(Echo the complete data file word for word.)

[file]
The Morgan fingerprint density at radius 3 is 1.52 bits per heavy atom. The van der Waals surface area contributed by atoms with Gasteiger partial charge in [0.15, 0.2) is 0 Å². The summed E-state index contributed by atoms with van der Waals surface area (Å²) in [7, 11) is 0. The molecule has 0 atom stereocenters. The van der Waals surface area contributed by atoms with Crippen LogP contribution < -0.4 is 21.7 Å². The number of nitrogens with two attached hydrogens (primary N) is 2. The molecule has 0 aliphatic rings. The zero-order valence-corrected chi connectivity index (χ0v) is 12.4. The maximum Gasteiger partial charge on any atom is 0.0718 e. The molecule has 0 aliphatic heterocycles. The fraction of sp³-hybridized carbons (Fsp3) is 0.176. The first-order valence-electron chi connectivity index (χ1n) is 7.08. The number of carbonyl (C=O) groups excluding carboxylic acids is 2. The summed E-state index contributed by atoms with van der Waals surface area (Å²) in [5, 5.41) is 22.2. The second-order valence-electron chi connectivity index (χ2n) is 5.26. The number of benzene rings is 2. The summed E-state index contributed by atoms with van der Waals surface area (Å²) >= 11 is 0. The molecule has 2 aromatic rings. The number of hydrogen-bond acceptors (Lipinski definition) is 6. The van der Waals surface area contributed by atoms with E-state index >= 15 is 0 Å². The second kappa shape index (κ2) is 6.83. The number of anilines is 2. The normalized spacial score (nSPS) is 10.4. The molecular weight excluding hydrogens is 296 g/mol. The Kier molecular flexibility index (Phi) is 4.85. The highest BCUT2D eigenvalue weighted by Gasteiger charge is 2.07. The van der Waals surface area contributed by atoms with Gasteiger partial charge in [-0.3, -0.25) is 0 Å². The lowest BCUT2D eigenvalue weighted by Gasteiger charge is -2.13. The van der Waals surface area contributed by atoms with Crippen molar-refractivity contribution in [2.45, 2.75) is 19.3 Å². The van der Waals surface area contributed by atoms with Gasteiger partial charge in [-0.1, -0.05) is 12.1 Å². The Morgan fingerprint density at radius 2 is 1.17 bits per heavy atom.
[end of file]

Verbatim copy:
The Morgan fingerprint density at radius 3 is 1.52 bits per heavy atom. The van der Waals surface area contributed by atoms with Gasteiger partial charge in [0.15, 0.2) is 0 Å². The summed E-state index contributed by atoms with van der Waals surface area (Å²) in [7, 11) is 0. The molecule has 0 atom stereocenters. The van der Waals surface area contributed by atoms with Crippen LogP contribution < -0.4 is 21.7 Å². The number of nitrogens with two attached hydrogens (primary N) is 2. The molecule has 0 aliphatic rings. The zero-order valence-corrected chi connectivity index (χ0v) is 12.4. The maximum Gasteiger partial charge on any atom is 0.0718 e. The molecule has 0 aliphatic heterocycles. The fraction of sp³-hybridized carbons (Fsp3) is 0.176. The first-order valence-electron chi connectivity index (χ1n) is 7.08. The number of carbonyl (C=O) groups excluding carboxylic acids is 2. The summed E-state index contributed by atoms with van der Waals surface area (Å²) in [5, 5.41) is 22.2. The second-order valence-electron chi connectivity index (χ2n) is 5.26. The number of benzene rings is 2. The summed E-state index contributed by atoms with van der Waals surface area (Å²) >= 11 is 0. The molecule has 2 aromatic rings. The number of hydrogen-bond acceptors (Lipinski definition) is 6. The van der Waals surface area contributed by atoms with E-state index >= 15 is 0 Å². The second kappa shape index (κ2) is 6.83. The number of anilines is 2. The normalized spacial score (nSPS) is 10.4. The molecular weight excluding hydrogens is 296 g/mol. The Kier molecular flexibility index (Phi) is 4.85. The highest BCUT2D eigenvalue weighted by Gasteiger charge is 2.07. The van der Waals surface area contributed by atoms with Gasteiger partial charge in [-0.3, -0.25) is 0 Å². The lowest BCUT2D eigenvalue weighted by Gasteiger charge is -2.13. The van der Waals surface area contributed by atoms with Crippen molar-refractivity contribution in [2.45, 2.75) is 19.3 Å². The van der Waals surface area contributed by atoms with Gasteiger partial charge in [-0.1, -0.05) is 12.1 Å². The Morgan fingerprint density at radius 2 is 1.17 bits per heavy atom.